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What Are the Top Warehouse Management KPIs Every Supply Chain Exec Should Measure

warehouse management kpis

Warehouse managers face many challenges. Customers need to get the products they order. Employees deserve an enjoyable, rewarding work environment. Vendors need to have access to the latest inbound freight routing guides and more. These challenges can be overwhelming, but supply chain executives and managers can simplify the process by tracking these top warehouse management KPIs (key performance indicators).

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The Top Warehouse Management KPIs:

Receiving and Put-Away KPIs

Workforce Utilization, volume per employee, cost per item, accuracy and timeliness of delivery, labor costs. Back order rate.

The first set of warehouse management KPIs supply chain executives need to understand revolve around receiving and put-away rates in a warehouse. Incoming freight should be tracked in terms of volume put away per employee per hour. Managers should also track the cost per line item, the accuracy and timeliness of inbound freight and the labor costs associated with receiving. These KPIs can be leveraged to improve vendor relationships and increase productivity among your staff.

Storage KPIs

The simplest warehouse management KPIs are based on storage. You need to monitor inventory turnover, the carrying cost of inventory and the average inventory value, explains Paul Trujillo of Business 2 Community. The dependent values in these KPIs are derived from the following formulas:

  • Inventory Turnover = The Cost of Total Goods Sold During a Period / Average Inventory Value
  • Carrying Cost of Inventory = Inventory Carrying Rate (How Long a Product Stays in the Warehouse) * Average Inventory Value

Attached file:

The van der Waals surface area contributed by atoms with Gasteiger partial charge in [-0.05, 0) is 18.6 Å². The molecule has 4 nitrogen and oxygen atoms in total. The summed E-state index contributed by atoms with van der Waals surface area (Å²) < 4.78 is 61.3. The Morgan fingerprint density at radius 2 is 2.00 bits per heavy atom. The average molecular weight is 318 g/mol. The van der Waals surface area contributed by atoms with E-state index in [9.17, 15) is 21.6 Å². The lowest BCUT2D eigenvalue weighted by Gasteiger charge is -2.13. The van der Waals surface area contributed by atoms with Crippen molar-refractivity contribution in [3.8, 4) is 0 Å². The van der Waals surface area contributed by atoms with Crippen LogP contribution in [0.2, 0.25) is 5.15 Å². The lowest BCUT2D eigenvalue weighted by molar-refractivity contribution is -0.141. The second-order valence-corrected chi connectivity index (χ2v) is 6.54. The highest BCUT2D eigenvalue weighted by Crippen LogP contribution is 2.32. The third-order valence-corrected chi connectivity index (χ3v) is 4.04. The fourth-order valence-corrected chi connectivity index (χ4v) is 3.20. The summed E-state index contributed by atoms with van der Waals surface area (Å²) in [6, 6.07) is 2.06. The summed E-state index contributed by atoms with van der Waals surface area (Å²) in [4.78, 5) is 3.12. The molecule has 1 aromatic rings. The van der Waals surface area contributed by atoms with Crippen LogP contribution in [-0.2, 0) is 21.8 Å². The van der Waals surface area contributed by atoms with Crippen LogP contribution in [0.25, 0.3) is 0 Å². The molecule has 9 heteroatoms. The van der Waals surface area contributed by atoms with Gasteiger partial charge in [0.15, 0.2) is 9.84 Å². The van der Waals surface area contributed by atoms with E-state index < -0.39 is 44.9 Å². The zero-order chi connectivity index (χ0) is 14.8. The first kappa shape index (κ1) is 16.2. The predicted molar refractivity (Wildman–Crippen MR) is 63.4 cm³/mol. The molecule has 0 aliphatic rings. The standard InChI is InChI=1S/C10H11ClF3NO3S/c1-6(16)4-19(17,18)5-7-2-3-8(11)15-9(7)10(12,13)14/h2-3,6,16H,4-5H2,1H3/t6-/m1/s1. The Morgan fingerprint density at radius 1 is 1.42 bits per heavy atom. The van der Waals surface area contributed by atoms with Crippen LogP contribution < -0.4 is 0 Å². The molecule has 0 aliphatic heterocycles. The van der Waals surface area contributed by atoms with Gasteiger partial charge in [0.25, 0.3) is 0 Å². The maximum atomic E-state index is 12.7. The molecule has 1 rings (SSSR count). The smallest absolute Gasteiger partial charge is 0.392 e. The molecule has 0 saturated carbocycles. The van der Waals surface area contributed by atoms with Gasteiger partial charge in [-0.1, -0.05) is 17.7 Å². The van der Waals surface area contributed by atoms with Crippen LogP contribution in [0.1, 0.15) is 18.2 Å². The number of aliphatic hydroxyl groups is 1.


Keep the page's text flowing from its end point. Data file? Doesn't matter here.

Picking and Packing KPIs

Picking and packing KPIs include the average number of items picked per employee, the total value of picks and their average, the cost per line item, labor costs, the cost of packaging and order cycle times.

Shipping KPIs

Shipping KPIs are comparable to picking and packing KPIs. However, they focus on the total number of items shipped versus the projected number of items shipped. For example, if you ship 100 items, and 150 items were scheduled to be shipped, you have a deficit KPI, indicating delays or possible issues within the warehouse. This KPI is derived by dividing the total number of shipped orders by the number of planned shipments. An ideal result in one. As the result increases, it represents increased operations. Decreasing results indicate problems and decreased productivity.

Reverse Logistics KPIs

Reverse logistics KPIs are those revolving around returns and recycled products coming back from consumers. Although several reverse KPIs exist, the most important one is the rate of return. It is calculated by dividing the number of units returned by the total number of units sold. As the result increases, it alludes to a possible problem with a product.

Inventory Accuracy

Inventory accuracy is a measure of database inventory versus actual inventory. It is calculated by divided the database inventory count by physical inventory count. If both counts are accurate and identical, the result should be one.

Equipment KPIs

Any warehouse manager understands the value of working equipment. Equipment should be tracked for adherence to maintenance and uptime until the next scheduled maintenance. This is calculated by dividing the current time used since last maintenance by the average time between maintenance. The result shows managers how long existing equipment can function before maintenance is required. An average of all such KPIs revolving around equipment provides insight into overall predicted uptime for equipment, asserts Karl Friesenbichler via Cerasis.

The Big Picture

Warehouse managers and supply chain executives should also track replenishment rates and values for average number of late deliveries by vendors. By tracking all these KPIs, supply chainexecutives can successfully manage warehouse operations and stay ready for the next omni-channel shopping rush.
The following graphic, published by New Castle Systems, showcases a few other KPIs supply chain executives may consider tracking to improve operations as well.

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Jason Rosing

Jason Rosing

Co-Founding Partner & WMOS / EOM Subject Matter Expert at Veridian
Founding partner of Veridian; a valued Manhattan Associates partner and technology leader specializing in user-friendly, robust and flexible automated testing and configuration management solutions designed to meet the ever-changing challenges of the omni-channel landscape.
Jason Rosing
Jason Rosing
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